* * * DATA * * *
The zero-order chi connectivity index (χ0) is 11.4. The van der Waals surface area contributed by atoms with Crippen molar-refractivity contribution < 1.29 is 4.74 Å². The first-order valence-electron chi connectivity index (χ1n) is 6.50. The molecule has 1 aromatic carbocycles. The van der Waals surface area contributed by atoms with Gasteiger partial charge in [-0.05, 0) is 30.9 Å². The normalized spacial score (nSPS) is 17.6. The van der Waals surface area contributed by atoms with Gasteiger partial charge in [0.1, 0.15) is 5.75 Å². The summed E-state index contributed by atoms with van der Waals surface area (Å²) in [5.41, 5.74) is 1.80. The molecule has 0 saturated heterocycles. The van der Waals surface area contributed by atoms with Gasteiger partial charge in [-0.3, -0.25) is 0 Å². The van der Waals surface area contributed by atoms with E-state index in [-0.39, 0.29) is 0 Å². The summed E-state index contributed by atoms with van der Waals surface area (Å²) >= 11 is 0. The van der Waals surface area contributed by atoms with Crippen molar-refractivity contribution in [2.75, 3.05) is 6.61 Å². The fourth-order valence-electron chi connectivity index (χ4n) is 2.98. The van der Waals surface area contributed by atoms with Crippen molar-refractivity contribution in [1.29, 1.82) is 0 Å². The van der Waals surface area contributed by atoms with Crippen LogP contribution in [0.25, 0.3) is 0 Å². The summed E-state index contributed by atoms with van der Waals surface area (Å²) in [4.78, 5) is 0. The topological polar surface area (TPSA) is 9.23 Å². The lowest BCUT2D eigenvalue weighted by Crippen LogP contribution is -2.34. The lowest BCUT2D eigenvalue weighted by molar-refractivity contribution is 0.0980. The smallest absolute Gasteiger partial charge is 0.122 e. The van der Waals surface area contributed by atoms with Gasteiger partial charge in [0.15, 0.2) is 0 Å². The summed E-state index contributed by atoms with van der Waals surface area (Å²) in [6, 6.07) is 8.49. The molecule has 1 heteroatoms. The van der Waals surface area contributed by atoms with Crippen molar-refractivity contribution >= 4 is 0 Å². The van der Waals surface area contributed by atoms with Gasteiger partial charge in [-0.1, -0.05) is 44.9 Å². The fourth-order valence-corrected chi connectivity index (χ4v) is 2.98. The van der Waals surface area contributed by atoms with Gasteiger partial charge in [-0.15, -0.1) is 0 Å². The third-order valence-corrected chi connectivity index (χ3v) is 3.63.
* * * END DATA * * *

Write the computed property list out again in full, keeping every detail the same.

The zero-order chi connectivity index (χ0) is 11.4. The van der Waals surface area contributed by atoms with Crippen molar-refractivity contribution < 1.29 is 4.74 Å². The first-order valence-electron chi connectivity index (χ1n) is 6.50. The molecule has 1 aromatic carbocycles. The van der Waals surface area contributed by atoms with Gasteiger partial charge in [-0.05, 0) is 30.9 Å². The normalized spacial score (nSPS) is 17.6. The van der Waals surface area contributed by atoms with Gasteiger partial charge in [0.1, 0.15) is 5.75 Å². The summed E-state index contributed by atoms with van der Waals surface area (Å²) in [5.41, 5.74) is 1.80. The molecule has 0 saturated heterocycles. The van der Waals surface area contributed by atoms with Gasteiger partial charge in [-0.3, -0.25) is 0 Å². The van der Waals surface area contributed by atoms with E-state index in [-0.39, 0.29) is 0 Å². The summed E-state index contributed by atoms with van der Waals surface area (Å²) >= 11 is 0. The van der Waals surface area contributed by atoms with Crippen molar-refractivity contribution in [2.75, 3.05) is 6.61 Å². The fourth-order valence-electron chi connectivity index (χ4n) is 2.98. The van der Waals surface area contributed by atoms with Crippen molar-refractivity contribution in [1.29, 1.82) is 0 Å². The van der Waals surface area contributed by atoms with Crippen LogP contribution in [0.25, 0.3) is 0 Å². The summed E-state index contributed by atoms with van der Waals surface area (Å²) in [4.78, 5) is 0. The topological polar surface area (TPSA) is 9.23 Å². The lowest BCUT2D eigenvalue weighted by Crippen LogP contribution is -2.34. The lowest BCUT2D eigenvalue weighted by molar-refractivity contribution is 0.0980. The smallest absolute Gasteiger partial charge is 0.122 e. The van der Waals surface area contributed by atoms with Gasteiger partial charge in [0.15, 0.2) is 0 Å². The summed E-state index contributed by atoms with van der Waals surface area (Å²) in [6, 6.07) is 8.49. The molecule has 1 heteroatoms. The van der Waals surface area contributed by atoms with Crippen molar-refractivity contribution >= 4 is 0 Å². The van der Waals surface area contributed by atoms with Gasteiger partial charge in [-0.1, -0.05) is 44.9 Å². The fourth-order valence-corrected chi connectivity index (χ4v) is 2.98. The van der Waals surface area contributed by atoms with Gasteiger partial charge in [-0.15, -0.1) is 0 Å². The third-order valence-corrected chi connectivity index (χ3v) is 3.63.